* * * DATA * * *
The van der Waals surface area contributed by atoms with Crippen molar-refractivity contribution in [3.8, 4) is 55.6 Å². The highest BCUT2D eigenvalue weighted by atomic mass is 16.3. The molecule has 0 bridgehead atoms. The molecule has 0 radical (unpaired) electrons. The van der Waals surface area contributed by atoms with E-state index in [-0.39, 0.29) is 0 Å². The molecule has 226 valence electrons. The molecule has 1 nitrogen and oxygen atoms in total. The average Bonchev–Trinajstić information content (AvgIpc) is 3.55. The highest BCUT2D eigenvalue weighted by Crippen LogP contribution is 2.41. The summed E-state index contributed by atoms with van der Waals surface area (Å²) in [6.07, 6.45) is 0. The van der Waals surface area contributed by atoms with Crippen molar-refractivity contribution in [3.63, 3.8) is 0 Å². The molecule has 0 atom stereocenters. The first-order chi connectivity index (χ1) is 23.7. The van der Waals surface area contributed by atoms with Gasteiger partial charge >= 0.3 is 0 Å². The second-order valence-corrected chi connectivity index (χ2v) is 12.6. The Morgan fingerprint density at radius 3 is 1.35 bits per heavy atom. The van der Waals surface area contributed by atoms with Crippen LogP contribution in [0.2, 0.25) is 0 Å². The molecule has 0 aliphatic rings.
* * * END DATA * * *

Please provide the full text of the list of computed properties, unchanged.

The van der Waals surface area contributed by atoms with Crippen molar-refractivity contribution in [3.8, 4) is 55.6 Å². The highest BCUT2D eigenvalue weighted by atomic mass is 16.3. The molecule has 0 bridgehead atoms. The molecule has 0 radical (unpaired) electrons. The van der Waals surface area contributed by atoms with E-state index in [-0.39, 0.29) is 0 Å². The molecule has 226 valence electrons. The molecule has 1 nitrogen and oxygen atoms in total. The average Bonchev–Trinajstić information content (AvgIpc) is 3.55. The highest BCUT2D eigenvalue weighted by Crippen LogP contribution is 2.41. The summed E-state index contributed by atoms with van der Waals surface area (Å²) in [6.07, 6.45) is 0. The van der Waals surface area contributed by atoms with Crippen molar-refractivity contribution in [3.63, 3.8) is 0 Å². The molecule has 0 atom stereocenters. The first-order chi connectivity index (χ1) is 23.7. The van der Waals surface area contributed by atoms with Gasteiger partial charge >= 0.3 is 0 Å². The second-order valence-corrected chi connectivity index (χ2v) is 12.6. The Morgan fingerprint density at radius 3 is 1.35 bits per heavy atom. The van der Waals surface area contributed by atoms with Crippen LogP contribution in [0.2, 0.25) is 0 Å². The molecule has 0 aliphatic rings.